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Humanities Symposium

2017 Humanities Symposium

Slavery and Justice from Antiquity to the Present

February 20-24, 2017

The weeklong symposium will serve as an opportunity for the college and wider community to engage in meaningful interdisciplinary and cross disciplinary conversations that include but are not limited to historical forms of slavery, slavery’s role in the history and formation of the Americas and our modern world, the ways these legacies continue to shape our contemporary world, ongoing forms of human bondage and local and global injustice.

The symposium is a rich dialogue across disciplines that include presentations from departments, faculty members, campus offices, community members, college alumni and student groups. Symposiums include student colloquia, film and discussion, lectures, poster sessions, multimedia presentations and artistic performances such as dance, film, music poetry, visual and virtual exhibitions and the list goes on.

Michelle Alexander: "The New Jim Crow"

Keynote Lecture

Thursday, February 23, 2017
7:00 pm, Parmer Hall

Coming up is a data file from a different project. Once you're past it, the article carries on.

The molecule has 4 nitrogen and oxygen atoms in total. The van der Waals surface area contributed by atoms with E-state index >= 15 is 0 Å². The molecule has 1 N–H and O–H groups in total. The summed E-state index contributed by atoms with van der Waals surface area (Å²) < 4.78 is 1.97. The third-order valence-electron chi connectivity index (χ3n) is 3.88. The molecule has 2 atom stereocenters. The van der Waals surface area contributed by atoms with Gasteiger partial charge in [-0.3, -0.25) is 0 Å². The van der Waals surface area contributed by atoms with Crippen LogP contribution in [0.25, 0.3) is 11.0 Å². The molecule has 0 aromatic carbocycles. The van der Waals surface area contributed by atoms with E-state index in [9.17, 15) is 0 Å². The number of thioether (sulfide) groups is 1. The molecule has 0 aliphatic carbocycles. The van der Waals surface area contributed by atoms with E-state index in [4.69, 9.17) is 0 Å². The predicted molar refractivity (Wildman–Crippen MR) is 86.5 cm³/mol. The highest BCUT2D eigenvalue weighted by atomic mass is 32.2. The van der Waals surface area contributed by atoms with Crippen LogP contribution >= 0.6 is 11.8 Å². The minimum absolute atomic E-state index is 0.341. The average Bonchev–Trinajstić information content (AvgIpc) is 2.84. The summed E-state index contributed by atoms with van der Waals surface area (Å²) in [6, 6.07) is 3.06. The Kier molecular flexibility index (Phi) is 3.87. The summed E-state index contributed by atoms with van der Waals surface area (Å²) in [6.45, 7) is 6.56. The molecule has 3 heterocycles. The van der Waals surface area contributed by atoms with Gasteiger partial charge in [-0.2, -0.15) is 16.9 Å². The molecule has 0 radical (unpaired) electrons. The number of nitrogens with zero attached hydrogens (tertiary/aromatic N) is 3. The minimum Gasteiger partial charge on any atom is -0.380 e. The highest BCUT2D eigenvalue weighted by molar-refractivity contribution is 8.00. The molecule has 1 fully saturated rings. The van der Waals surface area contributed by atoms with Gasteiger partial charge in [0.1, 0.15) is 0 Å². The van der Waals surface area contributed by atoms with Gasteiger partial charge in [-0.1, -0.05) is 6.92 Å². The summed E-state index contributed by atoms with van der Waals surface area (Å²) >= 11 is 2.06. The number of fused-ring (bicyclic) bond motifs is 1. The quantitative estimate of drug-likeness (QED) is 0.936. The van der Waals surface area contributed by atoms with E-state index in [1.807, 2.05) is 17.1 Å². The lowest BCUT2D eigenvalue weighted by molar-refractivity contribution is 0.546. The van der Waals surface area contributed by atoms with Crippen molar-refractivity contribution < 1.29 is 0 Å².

New York Times best-selling author of Tpicture of Michelle Alexanderhe New Jim Crow: Mass Incarceration in the Age of Colorblindness, Michelle Alexander is a highly acclaimed civil rights lawyer, advocate, and legal scholar.  She currently holds a joint appointment at the Kirwan Institute for the Study of Race and Ethnicity and the Moritz College of Law at The Ohio State University.  Prior to joining the Kirwan Institute, Alexander was an associate professor of law at Stanford Law School, where she directed the Civil Rights Clinics. In 2005, she won a Soros Justice Fellowship, which supported the writing of her first book, The New Jim Crow:  Mass Incarceration in the Age of Colorblindness (The New Press, 2010).  The book has received high praise and has been featured in national radio and television media outlets, including NPR, The Bill Moyers Journal, the Tavis Smiley Show, C-Span Washington Journal, among others. 

For several years, Alexander served as the Director of the Racial Justice Project for the ACLU of Northern California, where she helped to lead a national campaign against racial profiling by law enforcement. While an associate at Saperstein, Goldstein, Demchak & Baller, she specialized in plaintiff-side class action lawsuits alleging race and gender discrimination. 

Alexander is a graduate of Stanford Law School and Vanderbilt University. Following law school, she clerked for Justice Harry A. Blackmun on the United States Supreme Court, and for Chief Judge Abner Mikva on the United States Court of Appeals for the D.C. Circuit.  

Information on Humanities Symposium